A survey of solar PV program implementers in Asia and the Pacific regions
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Numerous renewable energy electrification programs that have been implemented in developing countries over the past decade have met with relatively limited success. Much of the effort that has been invested in attempting to understand the causes of lack of success has focused on the identification of barriers. This narrow focus on only barriers, however, fails to consider other important factors that may contribute to the success or lack of success of programs. An email survey was used to obtain the views of those with responsibility for the implementation of solar PV home system programs in Asia and the Pacific region on their programs. The purpose of the survey was to better understand the factors that implementing agencies consider to be important in the designing and implementation of SHS programs. The survey results indicated that program objectives tend to be couched in very broad and administrative terms rather than in terms of the outcomes for system users, weakening the ability to make meaningful assessments of program success. Although best practice program guidelines were infrequently used, even where program implementers were aware of their existence, even more fundamental problems were found to beset some programs. Adequate funding support and the use of appropriate financing mechanisms were considered to be the most critical factors for program success and a variety of financing mechanisms were used, including micro-credit and a novel mechanism which indicated a maturation of program design. System maintenance and monitoring were considered important by most program implementers, although training was reported to be provided to both technicians and system users in a minority of cases and some program implementers expressed concerns over the timeliness of program monitoring and maintenance where this had been outsourced. Unit system cost varied from US$7.20/Wp to US$14.58/Wp between programs and was determined by factors such as remoteness, number of system program users and reliance on imported equipment. The program outcomes commonly regarded to be achieved were increased gender equity, increased social activities, increased access to information and increased working hours. The majority of program implementers, however, did not regard their programs as having resulted in increased employment or household income. Factors seen as instrumental in limiting program success were lack of adequate government policy and funding support, lack of involvement of local communities in program design, and a lack of in-house technical know-how, and a lack of availability of components in locations proximate to users. The main conclusions from results of the survey are that the reasons behind program success or lack of success are complex, but that program success could be improved in many instances by following best practice guidelines, specifying program objectives in terms of outcomes for users, ensuring that adequate funding and policy support is available and that program implementers have adequate training in program management. The results were used to develop a comprehensive set of criteria that could be applied in the development of future programs.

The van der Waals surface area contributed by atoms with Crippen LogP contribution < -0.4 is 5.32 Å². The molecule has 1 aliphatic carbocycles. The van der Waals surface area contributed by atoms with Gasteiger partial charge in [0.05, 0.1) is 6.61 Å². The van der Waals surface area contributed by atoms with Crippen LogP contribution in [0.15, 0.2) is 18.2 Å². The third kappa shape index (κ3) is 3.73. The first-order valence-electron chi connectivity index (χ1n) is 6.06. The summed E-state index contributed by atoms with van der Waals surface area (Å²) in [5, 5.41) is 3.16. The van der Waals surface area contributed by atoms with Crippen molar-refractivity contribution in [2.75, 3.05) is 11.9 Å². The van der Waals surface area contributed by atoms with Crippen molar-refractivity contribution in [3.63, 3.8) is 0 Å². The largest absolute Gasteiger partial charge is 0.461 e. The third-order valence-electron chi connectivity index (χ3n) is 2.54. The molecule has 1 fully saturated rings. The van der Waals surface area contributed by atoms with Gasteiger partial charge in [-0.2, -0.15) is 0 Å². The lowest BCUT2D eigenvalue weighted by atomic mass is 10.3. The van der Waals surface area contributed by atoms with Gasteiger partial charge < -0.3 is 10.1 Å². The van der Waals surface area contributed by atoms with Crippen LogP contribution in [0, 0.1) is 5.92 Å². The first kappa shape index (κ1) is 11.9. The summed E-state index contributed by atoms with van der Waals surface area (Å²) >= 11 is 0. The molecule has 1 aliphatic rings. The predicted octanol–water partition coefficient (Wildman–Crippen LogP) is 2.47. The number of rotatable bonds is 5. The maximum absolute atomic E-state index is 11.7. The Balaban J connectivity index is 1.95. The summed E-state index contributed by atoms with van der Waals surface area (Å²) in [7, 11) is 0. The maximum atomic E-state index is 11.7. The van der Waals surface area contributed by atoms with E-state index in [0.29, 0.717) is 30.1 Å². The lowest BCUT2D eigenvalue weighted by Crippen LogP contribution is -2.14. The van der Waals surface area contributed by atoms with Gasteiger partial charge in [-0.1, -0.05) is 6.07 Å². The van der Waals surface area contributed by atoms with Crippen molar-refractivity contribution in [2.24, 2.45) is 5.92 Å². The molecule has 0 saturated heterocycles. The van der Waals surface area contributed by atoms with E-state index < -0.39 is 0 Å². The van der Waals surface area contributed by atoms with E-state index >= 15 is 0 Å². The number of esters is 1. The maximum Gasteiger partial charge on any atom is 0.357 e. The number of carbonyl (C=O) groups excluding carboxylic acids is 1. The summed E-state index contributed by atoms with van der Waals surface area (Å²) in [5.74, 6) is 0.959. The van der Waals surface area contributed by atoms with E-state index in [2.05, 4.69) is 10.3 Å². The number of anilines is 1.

|Publication Type:||Journal Article|
|Murdoch Affiliation:||School of Engineering and Energy|
|Copyright:||© 2009 International Energy Initiative|
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